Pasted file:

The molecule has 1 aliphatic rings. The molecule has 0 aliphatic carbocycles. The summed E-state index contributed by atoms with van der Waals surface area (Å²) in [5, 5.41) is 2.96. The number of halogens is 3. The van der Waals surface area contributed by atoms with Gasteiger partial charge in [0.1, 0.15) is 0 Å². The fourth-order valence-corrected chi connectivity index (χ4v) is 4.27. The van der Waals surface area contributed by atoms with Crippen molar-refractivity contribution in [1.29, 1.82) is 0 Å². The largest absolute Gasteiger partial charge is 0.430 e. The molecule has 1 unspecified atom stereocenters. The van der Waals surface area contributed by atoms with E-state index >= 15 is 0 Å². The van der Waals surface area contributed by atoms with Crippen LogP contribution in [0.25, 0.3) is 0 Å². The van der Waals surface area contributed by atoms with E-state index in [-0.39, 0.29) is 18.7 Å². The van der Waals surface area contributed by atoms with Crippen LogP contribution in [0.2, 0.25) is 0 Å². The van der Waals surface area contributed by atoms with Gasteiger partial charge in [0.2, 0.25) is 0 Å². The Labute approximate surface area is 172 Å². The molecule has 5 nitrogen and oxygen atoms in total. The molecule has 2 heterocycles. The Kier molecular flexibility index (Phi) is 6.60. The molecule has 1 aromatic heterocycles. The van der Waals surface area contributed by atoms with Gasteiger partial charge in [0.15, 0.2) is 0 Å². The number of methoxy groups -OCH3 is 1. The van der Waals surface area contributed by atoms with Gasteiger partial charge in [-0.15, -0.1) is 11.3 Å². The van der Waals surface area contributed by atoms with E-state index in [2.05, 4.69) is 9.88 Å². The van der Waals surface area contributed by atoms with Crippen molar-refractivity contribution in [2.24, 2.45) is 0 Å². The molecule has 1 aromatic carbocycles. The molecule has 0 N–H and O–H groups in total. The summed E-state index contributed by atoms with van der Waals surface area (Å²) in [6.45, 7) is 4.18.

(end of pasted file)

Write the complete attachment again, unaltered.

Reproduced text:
The molecule has 1 aliphatic rings. The molecule has 0 aliphatic carbocycles. The summed E-state index contributed by atoms with van der Waals surface area (Å²) in [5, 5.41) is 2.96. The number of halogens is 3. The van der Waals surface area contributed by atoms with Gasteiger partial charge in [0.1, 0.15) is 0 Å². The fourth-order valence-corrected chi connectivity index (χ4v) is 4.27. The van der Waals surface area contributed by atoms with Crippen molar-refractivity contribution in [1.29, 1.82) is 0 Å². The largest absolute Gasteiger partial charge is 0.430 e. The molecule has 1 unspecified atom stereocenters. The van der Waals surface area contributed by atoms with E-state index >= 15 is 0 Å². The van der Waals surface area contributed by atoms with Crippen LogP contribution in [0.25, 0.3) is 0 Å². The van der Waals surface area contributed by atoms with E-state index in [-0.39, 0.29) is 18.7 Å². The van der Waals surface area contributed by atoms with Crippen LogP contribution in [0.2, 0.25) is 0 Å². The van der Waals surface area contributed by atoms with Gasteiger partial charge in [0.2, 0.25) is 0 Å². The Labute approximate surface area is 172 Å². The molecule has 5 nitrogen and oxygen atoms in total. The molecule has 2 heterocycles. The Kier molecular flexibility index (Phi) is 6.60. The molecule has 1 aromatic heterocycles. The van der Waals surface area contributed by atoms with Gasteiger partial charge in [0.15, 0.2) is 0 Å². The number of methoxy groups -OCH3 is 1. The van der Waals surface area contributed by atoms with Gasteiger partial charge in [-0.15, -0.1) is 11.3 Å². The van der Waals surface area contributed by atoms with E-state index in [2.05, 4.69) is 9.88 Å². The van der Waals surface area contributed by atoms with Crippen molar-refractivity contribution in [2.24, 2.45) is 0 Å². The molecule has 1 aromatic carbocycles. The molecule has 0 N–H and O–H groups in total. The summed E-state index contributed by atoms with van der Waals surface area (Å²) in [6.45, 7) is 4.18.